In nagualism, at least as most writers put it, it is believed that we are born with a certain amount of energy, which we use up through our existence. That is why it is so important to conserve it, and reclaim it back, because we cannot generate it. This view is not held in the eastern arts. In these traditions, specifically in ba gua, there is pre-birth ba gua, which is most important, but can be developed through Circle Walking. Post- birth ba gua, or post-birth chi, is the chi that is obtained through eating, sleeping, breathing and exercising; but this is again something that can be obtained. It is not as if there is only a predetermined amount, which gets used up.

4. Stopping emotions and debilitating thoughts - the search for inner silence. Examples here are thinking backward, making a song of your thoughts, making them into a rhyme.

5. To save energy... Don‘t criticise. Don‘t condemn. Don‘t complain. Stop having opinions on everything. Do not form a judgement on everything you see. Talk as little as possible.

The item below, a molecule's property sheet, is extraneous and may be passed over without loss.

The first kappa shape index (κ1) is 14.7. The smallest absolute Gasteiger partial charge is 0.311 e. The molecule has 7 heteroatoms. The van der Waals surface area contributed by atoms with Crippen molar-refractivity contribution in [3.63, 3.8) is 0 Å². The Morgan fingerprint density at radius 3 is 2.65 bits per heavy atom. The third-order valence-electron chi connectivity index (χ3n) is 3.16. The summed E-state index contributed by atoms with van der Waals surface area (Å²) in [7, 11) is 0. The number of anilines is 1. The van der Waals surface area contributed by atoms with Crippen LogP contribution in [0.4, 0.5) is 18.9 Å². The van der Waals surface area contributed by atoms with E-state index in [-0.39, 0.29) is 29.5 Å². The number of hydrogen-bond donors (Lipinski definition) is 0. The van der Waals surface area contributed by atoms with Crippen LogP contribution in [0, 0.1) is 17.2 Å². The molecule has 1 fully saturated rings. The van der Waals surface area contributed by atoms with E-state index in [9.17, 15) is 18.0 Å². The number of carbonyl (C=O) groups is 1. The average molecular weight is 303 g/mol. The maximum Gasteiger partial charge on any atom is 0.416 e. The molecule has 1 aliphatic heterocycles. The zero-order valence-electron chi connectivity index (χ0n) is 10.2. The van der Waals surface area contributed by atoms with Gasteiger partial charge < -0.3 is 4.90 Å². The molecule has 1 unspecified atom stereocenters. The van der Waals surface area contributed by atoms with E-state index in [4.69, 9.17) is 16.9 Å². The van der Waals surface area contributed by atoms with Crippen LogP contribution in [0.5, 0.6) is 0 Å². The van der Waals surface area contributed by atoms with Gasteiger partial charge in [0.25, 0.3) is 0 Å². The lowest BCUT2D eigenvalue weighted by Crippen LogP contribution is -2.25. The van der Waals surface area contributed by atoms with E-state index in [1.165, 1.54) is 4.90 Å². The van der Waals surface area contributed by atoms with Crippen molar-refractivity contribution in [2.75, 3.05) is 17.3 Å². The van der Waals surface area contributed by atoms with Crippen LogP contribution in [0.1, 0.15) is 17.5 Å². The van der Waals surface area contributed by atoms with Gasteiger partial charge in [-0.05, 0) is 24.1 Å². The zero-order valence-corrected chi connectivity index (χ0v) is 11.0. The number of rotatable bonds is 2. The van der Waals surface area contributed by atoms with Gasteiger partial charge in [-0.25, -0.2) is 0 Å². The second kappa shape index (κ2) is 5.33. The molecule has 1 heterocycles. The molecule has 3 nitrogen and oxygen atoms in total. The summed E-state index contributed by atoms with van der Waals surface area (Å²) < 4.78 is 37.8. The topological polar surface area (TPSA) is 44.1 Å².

6. Capturing energy at twilight or dawn This involves facing the setting or rising sun. Stand, and bring your arms over your head. Then, begin running in place, bringing your knees up high. Keep increasing your pace until you reach a maximum speed, and continue doing this until you are exhausted, or you have some other feeling that you are finished. Then remain standing until your respiration and heartbeat return to normal.

7. The recapitulation See the notes for this from any of the later works on nagualism, or from our own publication on Taisha Abalar‘s work.

8. Awakening the awareness of the skeleton This is to make us more aware of our bodies, and thorough this more aware of our death. Most of this is done by very slow movements, which gradually pick up in speed, until you reach a catharsis. Then start slowing down. While you are doing this, become more and more aware of your skeleton.

9. Stalking and Not doing, and Dreaming These two concepts dovetail. The nagual technique of stalking is one which broadly can be seen as stopping routines, and stopping all manner of behaviours to see if we can advance or utilise the energy differently. It is being conscious as much as possible. There are many permutations of this.